The Tokugawaperiod had the prints that were generally known as ukiyo-e, whichmeans “the images from the floating world”. A lot of peoplethought wrongly that such a term meant erotic images, maybe because alot of ukiyo-e turned erotic. However, the ukiyo-eencompassed the landscape scenery and a number of non-eroticthematic sceneries. According to Ihara et al. (2005), erotic printsfrom woodblocks were known mostly as shunga, which means“spring pictures”. The term “spring” often meant the“youthful sexual beauty” in Japanese, back then and even now(Murasaki, 1976). Early ukiyo-e, during the first decades ofthe Edo (Tokugawa period), were mainly paintings. Passion lurkedbeneath the painting surface, while the princess reads eagerly theletter from samurai. Public bathhouses as very many in Tokugawa, andmost of these were just places to take a bathe, but withoutconnection with prostitution practices. One of the most commonthemes, perhaps, was the courtesans that inhabited pleasure quartersin every major urbanized area.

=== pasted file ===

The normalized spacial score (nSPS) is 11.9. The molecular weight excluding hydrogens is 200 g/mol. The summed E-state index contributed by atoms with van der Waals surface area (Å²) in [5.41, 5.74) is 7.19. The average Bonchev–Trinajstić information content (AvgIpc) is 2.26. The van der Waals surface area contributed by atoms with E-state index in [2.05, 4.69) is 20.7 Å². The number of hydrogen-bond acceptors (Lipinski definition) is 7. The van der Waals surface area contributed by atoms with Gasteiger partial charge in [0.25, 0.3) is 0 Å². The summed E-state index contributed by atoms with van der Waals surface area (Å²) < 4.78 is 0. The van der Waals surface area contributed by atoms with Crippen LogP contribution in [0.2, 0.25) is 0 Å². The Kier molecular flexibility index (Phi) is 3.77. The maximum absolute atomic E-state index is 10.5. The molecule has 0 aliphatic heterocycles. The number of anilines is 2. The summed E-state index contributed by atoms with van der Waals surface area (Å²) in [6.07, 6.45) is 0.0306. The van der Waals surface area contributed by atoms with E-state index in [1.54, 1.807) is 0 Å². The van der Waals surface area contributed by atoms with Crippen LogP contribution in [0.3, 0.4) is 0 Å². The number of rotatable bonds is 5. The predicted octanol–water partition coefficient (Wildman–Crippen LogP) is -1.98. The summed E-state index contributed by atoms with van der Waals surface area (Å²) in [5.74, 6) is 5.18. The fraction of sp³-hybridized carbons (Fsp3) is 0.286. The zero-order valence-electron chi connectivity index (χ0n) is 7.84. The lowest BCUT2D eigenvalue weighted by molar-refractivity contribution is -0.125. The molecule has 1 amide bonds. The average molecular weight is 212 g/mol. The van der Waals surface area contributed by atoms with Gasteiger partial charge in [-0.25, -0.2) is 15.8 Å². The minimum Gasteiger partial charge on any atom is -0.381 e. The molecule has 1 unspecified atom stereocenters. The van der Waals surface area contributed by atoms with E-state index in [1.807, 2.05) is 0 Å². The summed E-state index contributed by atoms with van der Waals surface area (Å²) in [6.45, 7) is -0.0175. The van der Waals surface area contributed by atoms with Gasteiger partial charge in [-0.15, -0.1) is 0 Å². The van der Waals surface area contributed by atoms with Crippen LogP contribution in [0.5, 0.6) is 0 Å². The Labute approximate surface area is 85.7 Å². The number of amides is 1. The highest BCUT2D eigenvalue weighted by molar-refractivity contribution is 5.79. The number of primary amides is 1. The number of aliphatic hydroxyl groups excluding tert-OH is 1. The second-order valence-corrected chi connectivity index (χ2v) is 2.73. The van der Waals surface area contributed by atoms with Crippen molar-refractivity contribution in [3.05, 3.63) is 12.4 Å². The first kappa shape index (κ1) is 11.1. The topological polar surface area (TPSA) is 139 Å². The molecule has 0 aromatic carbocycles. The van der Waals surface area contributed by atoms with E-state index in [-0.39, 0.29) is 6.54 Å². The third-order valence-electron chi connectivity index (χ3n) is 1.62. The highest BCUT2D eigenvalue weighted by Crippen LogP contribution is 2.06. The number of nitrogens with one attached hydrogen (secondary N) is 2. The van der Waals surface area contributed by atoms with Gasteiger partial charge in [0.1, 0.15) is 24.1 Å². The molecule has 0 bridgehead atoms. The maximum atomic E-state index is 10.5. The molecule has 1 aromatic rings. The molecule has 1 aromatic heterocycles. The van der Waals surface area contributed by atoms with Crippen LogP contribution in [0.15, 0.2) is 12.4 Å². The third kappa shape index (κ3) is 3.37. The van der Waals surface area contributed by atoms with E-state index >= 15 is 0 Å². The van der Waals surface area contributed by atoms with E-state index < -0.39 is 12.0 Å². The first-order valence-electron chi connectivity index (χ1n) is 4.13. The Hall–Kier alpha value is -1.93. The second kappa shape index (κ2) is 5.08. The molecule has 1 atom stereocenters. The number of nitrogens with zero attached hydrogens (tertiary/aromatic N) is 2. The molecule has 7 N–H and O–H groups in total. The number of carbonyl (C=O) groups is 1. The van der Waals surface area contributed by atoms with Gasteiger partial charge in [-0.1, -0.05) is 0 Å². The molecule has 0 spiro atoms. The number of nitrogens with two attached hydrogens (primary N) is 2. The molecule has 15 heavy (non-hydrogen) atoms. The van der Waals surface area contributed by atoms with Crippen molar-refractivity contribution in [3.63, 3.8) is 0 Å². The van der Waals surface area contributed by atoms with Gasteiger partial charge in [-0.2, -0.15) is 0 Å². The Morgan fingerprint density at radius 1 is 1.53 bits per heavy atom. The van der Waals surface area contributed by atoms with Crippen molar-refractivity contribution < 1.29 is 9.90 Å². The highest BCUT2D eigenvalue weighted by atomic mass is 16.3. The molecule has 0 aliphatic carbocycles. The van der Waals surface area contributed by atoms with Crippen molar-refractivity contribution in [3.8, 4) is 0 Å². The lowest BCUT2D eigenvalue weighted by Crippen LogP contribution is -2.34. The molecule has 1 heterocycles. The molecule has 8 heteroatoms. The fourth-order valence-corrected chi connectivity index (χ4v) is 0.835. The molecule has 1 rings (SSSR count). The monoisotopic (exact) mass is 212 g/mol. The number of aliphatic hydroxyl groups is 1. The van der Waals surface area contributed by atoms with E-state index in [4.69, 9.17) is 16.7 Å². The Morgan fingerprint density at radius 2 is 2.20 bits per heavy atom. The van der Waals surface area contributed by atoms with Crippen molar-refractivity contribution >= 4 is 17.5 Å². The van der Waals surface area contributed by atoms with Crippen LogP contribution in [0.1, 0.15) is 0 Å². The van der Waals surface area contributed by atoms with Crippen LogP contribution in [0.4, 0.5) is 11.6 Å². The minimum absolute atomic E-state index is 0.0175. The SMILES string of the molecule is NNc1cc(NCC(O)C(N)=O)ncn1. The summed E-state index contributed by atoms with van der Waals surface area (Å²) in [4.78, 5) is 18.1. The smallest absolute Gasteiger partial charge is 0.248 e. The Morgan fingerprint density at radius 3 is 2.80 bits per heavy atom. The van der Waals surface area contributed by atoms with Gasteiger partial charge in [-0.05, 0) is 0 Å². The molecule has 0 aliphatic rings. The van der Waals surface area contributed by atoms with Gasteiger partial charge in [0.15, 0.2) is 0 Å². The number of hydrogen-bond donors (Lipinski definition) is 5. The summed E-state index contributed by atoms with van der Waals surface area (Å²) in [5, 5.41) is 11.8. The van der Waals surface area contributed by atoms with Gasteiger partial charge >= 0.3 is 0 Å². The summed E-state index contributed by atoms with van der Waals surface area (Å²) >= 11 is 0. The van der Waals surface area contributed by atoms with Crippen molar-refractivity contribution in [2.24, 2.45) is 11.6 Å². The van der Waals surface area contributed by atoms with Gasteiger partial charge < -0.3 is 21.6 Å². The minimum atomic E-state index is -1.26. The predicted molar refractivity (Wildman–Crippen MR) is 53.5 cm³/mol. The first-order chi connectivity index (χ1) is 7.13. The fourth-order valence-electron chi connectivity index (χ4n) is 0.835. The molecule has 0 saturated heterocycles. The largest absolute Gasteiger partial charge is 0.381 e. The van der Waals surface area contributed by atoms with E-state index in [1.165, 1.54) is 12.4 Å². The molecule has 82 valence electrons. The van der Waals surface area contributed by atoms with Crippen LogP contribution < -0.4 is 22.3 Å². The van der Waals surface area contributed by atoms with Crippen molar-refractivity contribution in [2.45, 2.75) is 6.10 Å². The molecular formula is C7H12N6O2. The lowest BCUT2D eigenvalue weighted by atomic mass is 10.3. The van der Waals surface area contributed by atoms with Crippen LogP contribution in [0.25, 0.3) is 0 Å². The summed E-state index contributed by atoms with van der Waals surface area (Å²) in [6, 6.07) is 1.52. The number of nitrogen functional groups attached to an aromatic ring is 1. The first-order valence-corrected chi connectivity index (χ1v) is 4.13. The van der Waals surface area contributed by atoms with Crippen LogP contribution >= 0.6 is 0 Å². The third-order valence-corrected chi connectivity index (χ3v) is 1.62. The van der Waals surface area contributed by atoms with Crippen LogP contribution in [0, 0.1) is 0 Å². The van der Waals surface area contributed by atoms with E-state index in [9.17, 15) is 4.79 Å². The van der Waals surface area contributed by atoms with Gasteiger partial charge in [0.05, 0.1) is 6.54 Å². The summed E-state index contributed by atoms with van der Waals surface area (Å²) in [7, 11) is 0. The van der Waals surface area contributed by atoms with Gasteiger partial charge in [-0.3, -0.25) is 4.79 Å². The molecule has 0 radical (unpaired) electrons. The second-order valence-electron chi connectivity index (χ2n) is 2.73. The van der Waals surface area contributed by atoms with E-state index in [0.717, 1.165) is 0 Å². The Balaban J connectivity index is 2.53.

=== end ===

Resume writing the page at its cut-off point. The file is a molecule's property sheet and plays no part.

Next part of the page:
It should benoted that during the 1960s, prints from woodblock started to appear,most often in the pages that illustrated the handbooks on sex. It iseasy to also note that such sets of woodblocks created the prints,and could therefore be produced in large quantities. Even though itwas initially expensive, prices of the prints steadily dropped as alot of methods were produced efficiently due to consumers demand(Ihara et al., 1947). It should be noted that these manualsillustrating sex presented a perfect legitimacy during the day.